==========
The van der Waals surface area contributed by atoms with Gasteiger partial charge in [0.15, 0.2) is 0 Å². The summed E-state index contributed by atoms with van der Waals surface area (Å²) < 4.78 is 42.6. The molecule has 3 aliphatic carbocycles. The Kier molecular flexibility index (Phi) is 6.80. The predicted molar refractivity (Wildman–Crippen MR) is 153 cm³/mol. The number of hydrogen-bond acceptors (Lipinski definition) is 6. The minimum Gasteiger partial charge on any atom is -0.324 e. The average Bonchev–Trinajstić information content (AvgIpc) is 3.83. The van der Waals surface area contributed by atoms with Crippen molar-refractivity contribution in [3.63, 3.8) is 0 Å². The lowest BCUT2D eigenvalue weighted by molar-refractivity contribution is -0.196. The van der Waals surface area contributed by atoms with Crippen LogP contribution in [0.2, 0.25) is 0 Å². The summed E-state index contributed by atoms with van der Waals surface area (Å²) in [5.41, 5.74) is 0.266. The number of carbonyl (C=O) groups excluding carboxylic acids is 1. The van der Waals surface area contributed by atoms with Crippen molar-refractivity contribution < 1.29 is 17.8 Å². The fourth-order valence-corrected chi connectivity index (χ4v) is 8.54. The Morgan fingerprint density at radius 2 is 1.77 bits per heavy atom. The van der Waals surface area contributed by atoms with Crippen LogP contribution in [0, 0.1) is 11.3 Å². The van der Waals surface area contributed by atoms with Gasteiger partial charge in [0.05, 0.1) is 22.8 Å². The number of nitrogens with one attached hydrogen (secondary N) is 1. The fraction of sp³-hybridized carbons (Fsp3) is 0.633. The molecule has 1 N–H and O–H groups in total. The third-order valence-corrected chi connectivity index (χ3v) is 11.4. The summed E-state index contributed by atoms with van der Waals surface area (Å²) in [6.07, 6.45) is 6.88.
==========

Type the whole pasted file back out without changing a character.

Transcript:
The van der Waals surface area contributed by atoms with Gasteiger partial charge in [0.15, 0.2) is 0 Å². The summed E-state index contributed by atoms with van der Waals surface area (Å²) < 4.78 is 42.6. The molecule has 3 aliphatic carbocycles. The Kier molecular flexibility index (Phi) is 6.80. The predicted molar refractivity (Wildman–Crippen MR) is 153 cm³/mol. The number of hydrogen-bond acceptors (Lipinski definition) is 6. The minimum Gasteiger partial charge on any atom is -0.324 e. The average Bonchev–Trinajstić information content (AvgIpc) is 3.83. The van der Waals surface area contributed by atoms with Crippen molar-refractivity contribution in [3.63, 3.8) is 0 Å². The lowest BCUT2D eigenvalue weighted by molar-refractivity contribution is -0.196. The van der Waals surface area contributed by atoms with Crippen LogP contribution in [0.2, 0.25) is 0 Å². The summed E-state index contributed by atoms with van der Waals surface area (Å²) in [5.41, 5.74) is 0.266. The number of carbonyl (C=O) groups excluding carboxylic acids is 1. The van der Waals surface area contributed by atoms with Crippen molar-refractivity contribution < 1.29 is 17.8 Å². The fourth-order valence-corrected chi connectivity index (χ4v) is 8.54. The Morgan fingerprint density at radius 2 is 1.77 bits per heavy atom. The van der Waals surface area contributed by atoms with Crippen LogP contribution in [0, 0.1) is 11.3 Å². The van der Waals surface area contributed by atoms with Gasteiger partial charge in [0.05, 0.1) is 22.8 Å². The number of nitrogens with one attached hydrogen (secondary N) is 1. The fraction of sp³-hybridized carbons (Fsp3) is 0.633. The molecule has 1 N–H and O–H groups in total. The third-order valence-corrected chi connectivity index (χ3v) is 11.4. The summed E-state index contributed by atoms with van der Waals surface area (Å²) in [6.07, 6.45) is 6.88.